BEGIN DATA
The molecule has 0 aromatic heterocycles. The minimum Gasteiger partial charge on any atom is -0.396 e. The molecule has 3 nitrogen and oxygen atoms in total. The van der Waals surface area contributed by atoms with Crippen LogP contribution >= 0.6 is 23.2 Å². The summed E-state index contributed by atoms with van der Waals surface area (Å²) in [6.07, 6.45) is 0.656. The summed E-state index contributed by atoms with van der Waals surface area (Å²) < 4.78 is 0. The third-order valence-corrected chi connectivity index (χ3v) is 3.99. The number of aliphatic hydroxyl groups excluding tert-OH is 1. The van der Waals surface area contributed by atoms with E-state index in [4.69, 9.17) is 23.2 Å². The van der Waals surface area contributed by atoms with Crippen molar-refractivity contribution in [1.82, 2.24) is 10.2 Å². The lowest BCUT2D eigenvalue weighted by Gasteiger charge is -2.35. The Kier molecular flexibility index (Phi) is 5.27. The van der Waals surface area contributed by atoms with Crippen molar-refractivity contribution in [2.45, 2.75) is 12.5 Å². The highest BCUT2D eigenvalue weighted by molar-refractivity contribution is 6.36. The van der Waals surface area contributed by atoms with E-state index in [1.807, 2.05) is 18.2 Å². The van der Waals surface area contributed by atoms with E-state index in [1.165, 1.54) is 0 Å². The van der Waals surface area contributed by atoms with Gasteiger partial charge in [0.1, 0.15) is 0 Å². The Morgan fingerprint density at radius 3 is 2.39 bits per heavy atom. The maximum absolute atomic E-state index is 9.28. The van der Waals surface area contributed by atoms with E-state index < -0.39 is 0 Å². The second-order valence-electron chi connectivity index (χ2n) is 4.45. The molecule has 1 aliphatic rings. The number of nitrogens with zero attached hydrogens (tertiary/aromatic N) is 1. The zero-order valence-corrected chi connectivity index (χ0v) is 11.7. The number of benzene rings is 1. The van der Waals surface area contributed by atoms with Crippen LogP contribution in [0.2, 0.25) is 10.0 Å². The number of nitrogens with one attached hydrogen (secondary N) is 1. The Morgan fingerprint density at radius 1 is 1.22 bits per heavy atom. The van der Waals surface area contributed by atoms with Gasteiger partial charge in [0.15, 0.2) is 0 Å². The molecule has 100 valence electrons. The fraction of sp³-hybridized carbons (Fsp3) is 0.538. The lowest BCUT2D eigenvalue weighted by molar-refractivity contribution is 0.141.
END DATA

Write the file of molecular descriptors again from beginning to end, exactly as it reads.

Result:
The molecule has 0 aromatic heterocycles. The minimum Gasteiger partial charge on any atom is -0.396 e. The molecule has 3 nitrogen and oxygen atoms in total. The van der Waals surface area contributed by atoms with Crippen LogP contribution >= 0.6 is 23.2 Å². The summed E-state index contributed by atoms with van der Waals surface area (Å²) in [6.07, 6.45) is 0.656. The summed E-state index contributed by atoms with van der Waals surface area (Å²) < 4.78 is 0. The third-order valence-corrected chi connectivity index (χ3v) is 3.99. The number of aliphatic hydroxyl groups excluding tert-OH is 1. The van der Waals surface area contributed by atoms with E-state index in [4.69, 9.17) is 23.2 Å². The van der Waals surface area contributed by atoms with Crippen molar-refractivity contribution in [1.82, 2.24) is 10.2 Å². The lowest BCUT2D eigenvalue weighted by Gasteiger charge is -2.35. The Kier molecular flexibility index (Phi) is 5.27. The van der Waals surface area contributed by atoms with Crippen molar-refractivity contribution in [2.45, 2.75) is 12.5 Å². The highest BCUT2D eigenvalue weighted by molar-refractivity contribution is 6.36. The van der Waals surface area contributed by atoms with E-state index in [1.807, 2.05) is 18.2 Å². The van der Waals surface area contributed by atoms with E-state index in [1.165, 1.54) is 0 Å². The van der Waals surface area contributed by atoms with Gasteiger partial charge in [0.1, 0.15) is 0 Å². The Morgan fingerprint density at radius 3 is 2.39 bits per heavy atom. The maximum absolute atomic E-state index is 9.28. The van der Waals surface area contributed by atoms with E-state index < -0.39 is 0 Å². The second-order valence-electron chi connectivity index (χ2n) is 4.45. The molecule has 1 aliphatic rings. The number of nitrogens with zero attached hydrogens (tertiary/aromatic N) is 1. The zero-order valence-corrected chi connectivity index (χ0v) is 11.7. The number of benzene rings is 1. The van der Waals surface area contributed by atoms with Crippen LogP contribution in [0.2, 0.25) is 10.0 Å². The number of nitrogens with one attached hydrogen (secondary N) is 1. The Morgan fingerprint density at radius 1 is 1.22 bits per heavy atom. The van der Waals surface area contributed by atoms with Gasteiger partial charge in [0.15, 0.2) is 0 Å². The molecule has 100 valence electrons. The fraction of sp³-hybridized carbons (Fsp3) is 0.538. The lowest BCUT2D eigenvalue weighted by molar-refractivity contribution is 0.141.